Chameleons are extraordinary reptiles. Beneath their skin are layers of cells filled with pigment—the substance that gives plants and animals (including you) color. To display a new color, their brain sends a message for these cells to get bigger or smaller. As this happens, pigments from different cells are released, and they mix with each other to create new skin tones. For instance, red and blue pigment may mix to make the chameleon look purple. But there are so many pastors like this. we live in an aggressive cancel culture, which will de-platform you if you say the wrong thing. So many pastors and churches are now seeking to blend in, so as to avoid persecution. This is done by virtue signalling and the temptation to self-preservation is immense. The famous vicar of Bray in the sixteenth century stands as the ultimate picture of compromise. He remained in post 1540 to 1588 during the reformation, and was a catholic under Henry the Eighth, a Protestant under Edward the Sixth, a Catholic again under Mary, before becoming a Protestant once more in the reign of Elizabeth in 1558. When he was challenged for having no principles and for being an inconstant turncoat he replied: ‘Not so neither; for if I changed my religion, I am sure I kept true to my principle, which is to live and die the Vicar of Bray.’ When the gospel is faithfully expounded, it brings with it the sharp division Jesus warned of in Matthew 10. But the crying need of our day is for pastors who will not flinch in loving God’s people, preaching the centrality of the cross, the sinfulness of sin, the imminence of judgment, the urgency of repentance, the cost of discipleship, and the glory of eternity.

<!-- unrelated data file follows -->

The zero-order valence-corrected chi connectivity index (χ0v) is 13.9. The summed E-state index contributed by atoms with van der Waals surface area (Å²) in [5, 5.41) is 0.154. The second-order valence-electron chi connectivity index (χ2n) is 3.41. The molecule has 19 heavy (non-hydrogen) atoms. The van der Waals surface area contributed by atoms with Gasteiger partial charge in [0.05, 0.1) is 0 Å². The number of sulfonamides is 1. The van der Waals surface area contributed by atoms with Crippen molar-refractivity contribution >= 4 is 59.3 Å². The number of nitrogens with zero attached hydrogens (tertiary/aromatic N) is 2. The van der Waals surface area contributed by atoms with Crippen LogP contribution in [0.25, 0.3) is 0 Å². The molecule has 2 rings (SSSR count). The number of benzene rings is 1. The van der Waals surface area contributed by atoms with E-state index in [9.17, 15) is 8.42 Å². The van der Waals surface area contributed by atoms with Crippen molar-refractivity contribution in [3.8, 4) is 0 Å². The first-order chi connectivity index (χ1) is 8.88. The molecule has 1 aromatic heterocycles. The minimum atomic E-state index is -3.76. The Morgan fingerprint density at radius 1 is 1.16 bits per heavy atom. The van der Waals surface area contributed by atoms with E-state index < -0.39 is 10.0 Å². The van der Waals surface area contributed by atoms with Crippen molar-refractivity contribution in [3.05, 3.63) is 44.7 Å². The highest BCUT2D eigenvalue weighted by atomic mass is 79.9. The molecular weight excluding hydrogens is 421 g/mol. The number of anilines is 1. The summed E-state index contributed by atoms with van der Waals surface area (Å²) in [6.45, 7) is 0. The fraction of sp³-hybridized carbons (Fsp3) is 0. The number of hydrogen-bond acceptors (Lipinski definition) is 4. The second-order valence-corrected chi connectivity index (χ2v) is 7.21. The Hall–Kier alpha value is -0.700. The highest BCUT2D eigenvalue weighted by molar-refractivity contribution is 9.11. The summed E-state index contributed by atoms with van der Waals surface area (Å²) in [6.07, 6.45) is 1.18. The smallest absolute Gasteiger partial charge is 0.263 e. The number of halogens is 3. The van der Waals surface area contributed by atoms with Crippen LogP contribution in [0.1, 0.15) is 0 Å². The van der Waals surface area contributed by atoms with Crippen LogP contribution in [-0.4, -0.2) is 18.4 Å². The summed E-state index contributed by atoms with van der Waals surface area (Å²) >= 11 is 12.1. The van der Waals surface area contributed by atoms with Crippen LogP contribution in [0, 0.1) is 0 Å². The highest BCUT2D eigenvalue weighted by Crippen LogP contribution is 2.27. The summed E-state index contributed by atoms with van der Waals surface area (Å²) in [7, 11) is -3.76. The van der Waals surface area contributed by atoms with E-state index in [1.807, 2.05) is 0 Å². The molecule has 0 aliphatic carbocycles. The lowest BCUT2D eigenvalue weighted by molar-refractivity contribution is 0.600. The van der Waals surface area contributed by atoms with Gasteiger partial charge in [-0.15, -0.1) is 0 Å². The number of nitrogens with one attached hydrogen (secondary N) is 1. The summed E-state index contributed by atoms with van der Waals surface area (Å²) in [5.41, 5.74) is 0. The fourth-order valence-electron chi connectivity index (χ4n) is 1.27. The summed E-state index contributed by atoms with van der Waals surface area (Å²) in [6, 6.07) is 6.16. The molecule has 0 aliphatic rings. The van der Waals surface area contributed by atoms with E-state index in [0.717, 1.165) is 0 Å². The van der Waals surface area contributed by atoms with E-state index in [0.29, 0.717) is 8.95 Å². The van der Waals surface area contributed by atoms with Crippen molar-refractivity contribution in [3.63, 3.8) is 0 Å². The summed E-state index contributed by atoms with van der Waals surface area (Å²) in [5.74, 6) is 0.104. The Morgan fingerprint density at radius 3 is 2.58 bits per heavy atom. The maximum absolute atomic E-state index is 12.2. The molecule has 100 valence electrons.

How do you see the future of the church in America.